The 10 nations of the Association of Southeast Asian Nations (ASEAN) face critical decisions in managing their economic ties with China — a vital economic partner yet a source of growing dependence and vulnerability. Over the past decade, ASEAN's trade in goods with China more than doubled, reaching $722 billion in 2022 and accounting for nearly one-fifth of ASEAN's global trade. Since 2020, ASEAN and China have been each other’s largest trading partner. Additionally, China's investments in ASEAN surged in 2022 to $15.4 billion, up markedly from the $9 billion invested in 2019 prior to the pandemic.
Landmark agreements like the ASEAN-China Free Trade Agreement (ACFTA) and the Regional Comprehensive Economic Partnership (RCEP) have accelerated trade growth through tariff cuts and closer supply chain links. ASEAN increasingly depends on China for manufactured inputs while exporting natural resources, some electronic goods, and agricultural products. This raises risks of supply chain disruptions, economic coercion, and impacts from China's economic fluctuations. As ASEAN weighs maximizing economic ties against managing strategic vulnerabilities, a nuanced balancing act is required.
ASEAN imports far more from China than it exports, creating a trade imbalance that has deepened to nearly 4% of ASEAN's overall GDP in recent years. China is ASEAN's largest and fastest-growing source of imports. From 2017 to 2022, ASEAN's imports from China rose by 70% to reach $432 billion, with more than 80% of these imports comprising electronics, machinery, chemicals, plastics, aluminum, and other industrial goods. As ASEAN's largest supplier, China feeds the region's demand for inputs across the manufacturing, construction, and tech sectors.
Over this same time period, ASEAN’s exports to China rose by more than 55%, with more than half the increase from exports of electronic equipment and metals such as ferronickel and stainless steel. Electronics exports alone, driven by pandemic demand, have surged 60% since 2019 to nearly $90 billion. Coal, plastics, and rubber were also significant contributors to this growth along with certain agricultural products such as palm oil and fruits. However, more modest growth in the export of plastics, chemicals, machinery, and manufactured goods highlights risks from China's strategic shift toward domestic production to supply components and raw materials.
China’s recent economic slowdown has highlighted the risks, with the ASEAN-China goods trade shrinking by nearly 10% in the second quarter of 2023 relative to the previous year. Given China's critical role as ASEAN's largest trade partner, this deceleration is having tangible economic impacts across ASEAN economies deeply connected with China.
As ASEAN navigates this complex economic landscape, pursuing a multipronged approach can build resilience. This involves diversifying trading partners to reduce reliance on any single economy, notably China, while strengthening intra-ASEAN trade and supply chain integration. Expanding trade partnerships through targeted diversification efforts and the pursuit of new and enhanced free trade agreements (FTAs) can help ensure a broader, more balanced trade network that insulates the region from external shocks and promotes sustainable growth.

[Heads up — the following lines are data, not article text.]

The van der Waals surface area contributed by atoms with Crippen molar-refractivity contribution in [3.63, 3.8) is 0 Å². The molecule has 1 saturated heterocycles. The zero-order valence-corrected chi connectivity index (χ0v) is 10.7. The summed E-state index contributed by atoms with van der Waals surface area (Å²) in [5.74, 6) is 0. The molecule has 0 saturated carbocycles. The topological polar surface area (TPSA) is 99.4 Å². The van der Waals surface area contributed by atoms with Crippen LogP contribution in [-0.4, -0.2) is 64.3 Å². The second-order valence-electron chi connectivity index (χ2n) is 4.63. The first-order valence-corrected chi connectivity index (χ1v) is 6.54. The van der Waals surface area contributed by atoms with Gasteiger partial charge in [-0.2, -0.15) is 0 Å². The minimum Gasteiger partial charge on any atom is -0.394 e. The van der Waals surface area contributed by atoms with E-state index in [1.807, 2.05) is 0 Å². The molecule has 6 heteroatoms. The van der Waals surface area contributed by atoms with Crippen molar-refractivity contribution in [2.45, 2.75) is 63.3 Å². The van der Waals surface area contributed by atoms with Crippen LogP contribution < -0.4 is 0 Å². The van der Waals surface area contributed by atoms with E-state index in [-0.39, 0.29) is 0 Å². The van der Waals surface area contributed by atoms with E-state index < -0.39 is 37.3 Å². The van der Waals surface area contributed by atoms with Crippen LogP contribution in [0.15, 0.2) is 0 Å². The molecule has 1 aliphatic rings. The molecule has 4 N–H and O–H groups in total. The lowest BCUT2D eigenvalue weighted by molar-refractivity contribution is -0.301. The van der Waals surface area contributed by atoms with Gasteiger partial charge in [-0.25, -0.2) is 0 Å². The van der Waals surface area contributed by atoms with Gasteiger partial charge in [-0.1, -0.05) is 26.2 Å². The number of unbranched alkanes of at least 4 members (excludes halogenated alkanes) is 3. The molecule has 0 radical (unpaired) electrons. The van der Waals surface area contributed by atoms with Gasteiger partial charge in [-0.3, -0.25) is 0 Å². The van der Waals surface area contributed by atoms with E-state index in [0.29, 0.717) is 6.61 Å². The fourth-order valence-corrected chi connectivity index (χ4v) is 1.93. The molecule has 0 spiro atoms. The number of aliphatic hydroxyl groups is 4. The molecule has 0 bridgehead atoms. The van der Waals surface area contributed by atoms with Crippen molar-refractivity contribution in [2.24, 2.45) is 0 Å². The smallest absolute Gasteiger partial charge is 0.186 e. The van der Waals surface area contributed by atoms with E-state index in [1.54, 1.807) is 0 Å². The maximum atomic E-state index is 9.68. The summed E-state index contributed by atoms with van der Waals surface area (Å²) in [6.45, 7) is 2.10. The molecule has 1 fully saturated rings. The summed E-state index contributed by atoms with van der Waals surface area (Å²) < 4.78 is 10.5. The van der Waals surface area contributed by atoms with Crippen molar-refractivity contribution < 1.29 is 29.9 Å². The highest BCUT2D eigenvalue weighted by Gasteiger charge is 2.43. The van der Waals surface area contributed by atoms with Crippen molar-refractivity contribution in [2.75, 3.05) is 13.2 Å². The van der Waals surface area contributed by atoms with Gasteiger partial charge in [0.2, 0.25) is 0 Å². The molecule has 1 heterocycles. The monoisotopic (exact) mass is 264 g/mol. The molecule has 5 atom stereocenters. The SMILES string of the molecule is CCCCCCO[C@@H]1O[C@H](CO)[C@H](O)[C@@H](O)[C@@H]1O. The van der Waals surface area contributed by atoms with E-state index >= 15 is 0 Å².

Renewed U.S. regional economic leadership is critical to support ASEAN’s diversification efforts and provide an alternative to greater alignment with China. ASEAN must prioritize resilience, integration, and balance in trading ties to push back against excessive reliance on China. With strengthened cohesion and pragmatic policies, ASEAN can not only leverage the opportunities presented by Chinese trade but also mitigate risks of over-dependence. By pursuing this approach, ASEAN can increase its strategic flexibility and set the stage for a more resilient and sustainable economic future, even amid shifting dynamics involving major partners.
The 10 nations of ASEAN — Brunei Darussalam, Cambodia, Indonesia, Laos, Malaysia, Myanmar, the Philippines, Singapore, Thailand, and Vietnam — are an emerging global epicenter of economic dynamism and innovation. Their growing trade and investment ties with China promise great opportunities but also bring profound risks. China’s large markets and proximity offer ASEAN substantial benefits as a source of investment and an export market, from reductions in production costs through supply chain integration. Nevertheless, without diversification to safeguard their economies, excessive dependence on one major partner could leave ASEAN vulnerable. This concern comes into sharper focus amid escalating U.S.-China tensions.
Over the past decade, ASEAN's significant trade relationship with China has intensified. ASEAN's trade in goods with China more than doubled, reaching $722 billion in 2022 and accounting for nearly one-fifth of ASEAN's global trade.i China's investment flows into ASEAN also saw a substantial rise, reaching $15.4 billion in 2022. This growth underscores China's expanding regional influence. ASEAN and China now stand as each other’s largest trading partner.
Trade agreements, such as the ASEAN-China Free Trade Area (ACFTA) in 2010 and the Regional Comprehensive Economic Partnership (RCEP) in 2022, have facilitated growth in the relationship by encouraging economic integration and supply chain connectivity. China continues to be aggressive in shaping regional trade rules through its pursuit of expanded provisions in the ACFTA, including rules on digital trade and supply chains, as well as its bid to join the Comprehensive and Progressive Agreement for Trans-Pacific Partnership (CPTPP). Beijing’s financing of infrastructure projects in ASEAN through its Belt and Road Initiative (BRI) and other investments expanded connectivity to facilitate trade.